On Teaching

On Teaching

Michael Ryan

 

I think we often mistake teaching for being told what to do by someone. Is explicit instruction good teaching?  If one can take a person from A to B, in a simple step-by-step manner, then they are usually considered a great teacher.  Although, in my experience, this style tends to creates dependency and ultimately complacency.

“I treat my students like my kids. I want that they leave home and build their own life. From time to time they visit and bring something good.” -Jozef Frucek

 

It’s difficult to take responsibility for our own development. It’s convenient to be told what to do and how to do it. Using someone else’s experience to inform our decisions requires less struggle and exploration. It may be time effective, but it could also rob us from discovering who we are and what we actually aspire to do in our lifetime.

It also feels good to attach and identify with something. Through this, we often become dogmatic and that ultimately retards our development. Camps are built, then eventually walls, and our world gets smaller.

Variety is the spice of life. Exposure to another person’s view can certainly provide valuable insight through which we can improve our own situation. Although, in today’s age, we probably have too much outside information. If anything, we need less interference from external sources and more freedom to think for ourselves. But again, this takes a unique combination of curiosity and patience.

 

If we study children, it seems they learn best by observing. Regarding their maturation, the environment they are exposed to is monumental. Are adults much different?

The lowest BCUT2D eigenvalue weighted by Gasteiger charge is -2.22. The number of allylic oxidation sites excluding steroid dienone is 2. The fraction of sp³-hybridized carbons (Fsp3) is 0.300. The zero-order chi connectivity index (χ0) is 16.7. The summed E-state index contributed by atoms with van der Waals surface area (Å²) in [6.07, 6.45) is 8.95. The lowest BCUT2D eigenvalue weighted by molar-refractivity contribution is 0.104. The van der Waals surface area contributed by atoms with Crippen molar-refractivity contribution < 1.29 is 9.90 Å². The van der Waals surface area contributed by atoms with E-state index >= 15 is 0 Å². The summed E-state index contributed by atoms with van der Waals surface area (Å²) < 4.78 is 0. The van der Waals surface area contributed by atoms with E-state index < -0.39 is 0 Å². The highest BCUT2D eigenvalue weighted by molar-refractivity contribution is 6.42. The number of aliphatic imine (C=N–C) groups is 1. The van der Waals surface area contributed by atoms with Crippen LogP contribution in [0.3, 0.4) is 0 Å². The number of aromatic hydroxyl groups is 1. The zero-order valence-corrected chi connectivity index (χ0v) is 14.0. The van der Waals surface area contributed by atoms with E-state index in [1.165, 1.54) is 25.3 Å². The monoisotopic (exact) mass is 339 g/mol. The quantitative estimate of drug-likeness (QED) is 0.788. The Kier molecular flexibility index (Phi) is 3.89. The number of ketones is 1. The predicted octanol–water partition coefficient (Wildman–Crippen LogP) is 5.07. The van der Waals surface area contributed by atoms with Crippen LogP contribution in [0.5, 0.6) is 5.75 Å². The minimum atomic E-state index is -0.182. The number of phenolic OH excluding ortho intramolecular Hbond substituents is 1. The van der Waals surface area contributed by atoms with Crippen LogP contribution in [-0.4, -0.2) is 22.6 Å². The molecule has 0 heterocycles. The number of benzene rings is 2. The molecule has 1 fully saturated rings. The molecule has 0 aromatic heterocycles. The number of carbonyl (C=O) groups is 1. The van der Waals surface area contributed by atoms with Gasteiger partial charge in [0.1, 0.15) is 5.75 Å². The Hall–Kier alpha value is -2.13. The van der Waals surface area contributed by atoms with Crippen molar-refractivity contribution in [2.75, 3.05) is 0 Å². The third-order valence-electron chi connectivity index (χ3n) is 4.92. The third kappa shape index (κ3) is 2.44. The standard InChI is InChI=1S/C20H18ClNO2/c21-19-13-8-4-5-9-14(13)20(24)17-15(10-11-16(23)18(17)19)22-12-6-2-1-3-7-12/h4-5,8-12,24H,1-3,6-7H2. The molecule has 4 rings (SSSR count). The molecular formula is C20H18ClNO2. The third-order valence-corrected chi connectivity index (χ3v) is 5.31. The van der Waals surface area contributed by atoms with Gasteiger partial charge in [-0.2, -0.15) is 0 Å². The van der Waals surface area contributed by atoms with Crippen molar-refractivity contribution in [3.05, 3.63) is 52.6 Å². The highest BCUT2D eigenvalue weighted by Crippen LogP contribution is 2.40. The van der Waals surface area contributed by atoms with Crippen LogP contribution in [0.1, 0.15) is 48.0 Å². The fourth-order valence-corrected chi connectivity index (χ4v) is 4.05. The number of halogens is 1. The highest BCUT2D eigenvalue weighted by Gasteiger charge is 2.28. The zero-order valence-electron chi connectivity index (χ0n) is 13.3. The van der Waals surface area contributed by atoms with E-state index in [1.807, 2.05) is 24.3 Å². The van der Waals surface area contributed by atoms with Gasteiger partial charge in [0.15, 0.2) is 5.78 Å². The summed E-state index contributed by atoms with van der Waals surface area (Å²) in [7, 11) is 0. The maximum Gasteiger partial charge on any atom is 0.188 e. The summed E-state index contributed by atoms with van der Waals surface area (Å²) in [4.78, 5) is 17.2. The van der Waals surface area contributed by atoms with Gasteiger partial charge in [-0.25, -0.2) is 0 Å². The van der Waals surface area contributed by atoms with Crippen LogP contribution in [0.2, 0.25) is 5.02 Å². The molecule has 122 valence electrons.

I think Lao Tzu said it best,

The Master doesn’t talk, he acts.

When his work is done,

the people say, “Amazing:

we did it, all by ourselves!”

 

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2 Responses

  1. It’s a very provocative piece. I am not clear about the relationship of the author and the person who is talking in the video. I am also not sure I am willing to give up teaching people information. I believe that we have new information that does need to be taught. Teaching people something new requires internalization and that is the process where it becomes uniquely their own.. Certain forms of information are necessary as we help each other in the process of self discovery. I am thinking in particular in this context of some of the new anatomical concepts that are coming out and which affect our understanding of our own body so deeply.

    1. Interesting take, Jim. I’m not sure ‘no information’ was Michael’s intention, just a more just creating a situation where the student can learn what is most applicable to them on their own. I will post another ‘outside of the box’ teaching style next Monday, called ‘Silent Teaching’, and am curious about your response.

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